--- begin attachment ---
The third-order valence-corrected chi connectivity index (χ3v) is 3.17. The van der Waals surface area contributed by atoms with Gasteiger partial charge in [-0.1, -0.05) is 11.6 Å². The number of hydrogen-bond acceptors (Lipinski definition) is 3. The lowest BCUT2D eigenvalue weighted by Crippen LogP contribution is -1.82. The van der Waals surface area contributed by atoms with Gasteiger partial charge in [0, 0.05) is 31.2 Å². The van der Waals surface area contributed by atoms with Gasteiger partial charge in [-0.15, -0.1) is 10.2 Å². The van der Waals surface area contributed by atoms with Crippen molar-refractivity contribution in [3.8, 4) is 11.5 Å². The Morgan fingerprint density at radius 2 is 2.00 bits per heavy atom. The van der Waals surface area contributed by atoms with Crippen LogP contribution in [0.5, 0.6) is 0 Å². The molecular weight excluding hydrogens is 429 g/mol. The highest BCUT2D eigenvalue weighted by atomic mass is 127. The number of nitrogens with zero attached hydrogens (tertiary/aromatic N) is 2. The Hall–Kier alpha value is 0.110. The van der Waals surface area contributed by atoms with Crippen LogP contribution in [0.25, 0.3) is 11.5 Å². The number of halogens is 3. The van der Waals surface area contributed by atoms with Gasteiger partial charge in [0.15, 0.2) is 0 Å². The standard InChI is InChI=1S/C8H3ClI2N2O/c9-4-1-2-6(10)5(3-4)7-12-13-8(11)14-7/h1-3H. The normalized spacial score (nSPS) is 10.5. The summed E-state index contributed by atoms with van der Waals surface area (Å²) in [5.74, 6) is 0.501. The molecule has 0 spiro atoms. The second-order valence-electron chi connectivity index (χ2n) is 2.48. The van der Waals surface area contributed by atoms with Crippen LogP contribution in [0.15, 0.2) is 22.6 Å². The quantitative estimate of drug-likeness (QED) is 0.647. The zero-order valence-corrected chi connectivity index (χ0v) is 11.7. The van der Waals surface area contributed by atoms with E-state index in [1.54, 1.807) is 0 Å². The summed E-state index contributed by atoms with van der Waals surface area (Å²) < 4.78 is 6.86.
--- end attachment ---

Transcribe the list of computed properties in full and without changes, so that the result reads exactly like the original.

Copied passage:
The third-order valence-corrected chi connectivity index (χ3v) is 3.17. The van der Waals surface area contributed by atoms with Gasteiger partial charge in [-0.1, -0.05) is 11.6 Å². The number of hydrogen-bond acceptors (Lipinski definition) is 3. The lowest BCUT2D eigenvalue weighted by Crippen LogP contribution is -1.82. The van der Waals surface area contributed by atoms with Gasteiger partial charge in [0, 0.05) is 31.2 Å². The van der Waals surface area contributed by atoms with Gasteiger partial charge in [-0.15, -0.1) is 10.2 Å². The van der Waals surface area contributed by atoms with Crippen molar-refractivity contribution in [3.8, 4) is 11.5 Å². The Morgan fingerprint density at radius 2 is 2.00 bits per heavy atom. The van der Waals surface area contributed by atoms with Crippen LogP contribution in [0.5, 0.6) is 0 Å². The molecular weight excluding hydrogens is 429 g/mol. The highest BCUT2D eigenvalue weighted by atomic mass is 127. The number of nitrogens with zero attached hydrogens (tertiary/aromatic N) is 2. The Hall–Kier alpha value is 0.110. The van der Waals surface area contributed by atoms with Crippen LogP contribution in [0.25, 0.3) is 11.5 Å². The number of halogens is 3. The van der Waals surface area contributed by atoms with Gasteiger partial charge in [0.15, 0.2) is 0 Å². The standard InChI is InChI=1S/C8H3ClI2N2O/c9-4-1-2-6(10)5(3-4)7-12-13-8(11)14-7/h1-3H. The normalized spacial score (nSPS) is 10.5. The summed E-state index contributed by atoms with van der Waals surface area (Å²) in [5.74, 6) is 0.501. The molecule has 0 spiro atoms. The second-order valence-electron chi connectivity index (χ2n) is 2.48. The van der Waals surface area contributed by atoms with Crippen LogP contribution in [0.15, 0.2) is 22.6 Å². The quantitative estimate of drug-likeness (QED) is 0.647. The zero-order valence-corrected chi connectivity index (χ0v) is 11.7. The van der Waals surface area contributed by atoms with E-state index in [1.54, 1.807) is 0 Å². The summed E-state index contributed by atoms with van der Waals surface area (Å²) < 4.78 is 6.86.